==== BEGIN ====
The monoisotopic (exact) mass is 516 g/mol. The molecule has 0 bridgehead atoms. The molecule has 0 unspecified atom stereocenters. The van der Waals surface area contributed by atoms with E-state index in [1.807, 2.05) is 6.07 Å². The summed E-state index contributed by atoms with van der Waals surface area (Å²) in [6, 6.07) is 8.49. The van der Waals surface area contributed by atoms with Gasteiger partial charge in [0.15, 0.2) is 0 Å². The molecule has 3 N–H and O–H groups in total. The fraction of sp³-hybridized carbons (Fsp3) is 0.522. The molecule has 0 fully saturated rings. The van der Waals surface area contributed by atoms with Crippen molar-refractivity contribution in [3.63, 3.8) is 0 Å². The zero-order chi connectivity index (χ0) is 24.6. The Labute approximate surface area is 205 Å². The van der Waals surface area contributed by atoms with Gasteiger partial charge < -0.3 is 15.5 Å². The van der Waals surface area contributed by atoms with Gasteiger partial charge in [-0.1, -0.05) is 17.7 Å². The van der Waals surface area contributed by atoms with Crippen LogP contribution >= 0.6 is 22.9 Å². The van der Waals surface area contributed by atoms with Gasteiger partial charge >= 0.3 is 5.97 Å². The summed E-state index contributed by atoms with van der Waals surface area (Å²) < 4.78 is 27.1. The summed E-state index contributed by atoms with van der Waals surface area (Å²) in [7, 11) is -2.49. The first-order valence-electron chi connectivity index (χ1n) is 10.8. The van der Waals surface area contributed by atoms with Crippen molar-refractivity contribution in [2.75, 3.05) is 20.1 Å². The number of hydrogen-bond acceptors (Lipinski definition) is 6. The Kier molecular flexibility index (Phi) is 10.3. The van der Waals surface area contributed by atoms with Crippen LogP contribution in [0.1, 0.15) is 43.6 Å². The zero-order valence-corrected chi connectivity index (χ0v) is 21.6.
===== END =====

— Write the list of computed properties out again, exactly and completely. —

The monoisotopic (exact) mass is 516 g/mol. The molecule has 0 bridgehead atoms. The molecule has 0 unspecified atom stereocenters. The van der Waals surface area contributed by atoms with E-state index in [1.807, 2.05) is 6.07 Å². The summed E-state index contributed by atoms with van der Waals surface area (Å²) in [6, 6.07) is 8.49. The van der Waals surface area contributed by atoms with Gasteiger partial charge in [0.15, 0.2) is 0 Å². The molecule has 3 N–H and O–H groups in total. The fraction of sp³-hybridized carbons (Fsp3) is 0.522. The molecule has 0 fully saturated rings. The van der Waals surface area contributed by atoms with Crippen molar-refractivity contribution in [3.63, 3.8) is 0 Å². The zero-order chi connectivity index (χ0) is 24.6. The Labute approximate surface area is 205 Å². The van der Waals surface area contributed by atoms with Gasteiger partial charge < -0.3 is 15.5 Å². The van der Waals surface area contributed by atoms with Gasteiger partial charge in [-0.1, -0.05) is 17.7 Å². The van der Waals surface area contributed by atoms with Crippen LogP contribution >= 0.6 is 22.9 Å². The van der Waals surface area contributed by atoms with Gasteiger partial charge >= 0.3 is 5.97 Å². The summed E-state index contributed by atoms with van der Waals surface area (Å²) < 4.78 is 27.1. The summed E-state index contributed by atoms with van der Waals surface area (Å²) in [7, 11) is -2.49. The first-order valence-electron chi connectivity index (χ1n) is 10.8. The van der Waals surface area contributed by atoms with Crippen molar-refractivity contribution in [2.75, 3.05) is 20.1 Å². The number of hydrogen-bond acceptors (Lipinski definition) is 6. The Kier molecular flexibility index (Phi) is 10.3. The van der Waals surface area contributed by atoms with Crippen LogP contribution in [0.1, 0.15) is 43.6 Å². The zero-order valence-corrected chi connectivity index (χ0v) is 21.6.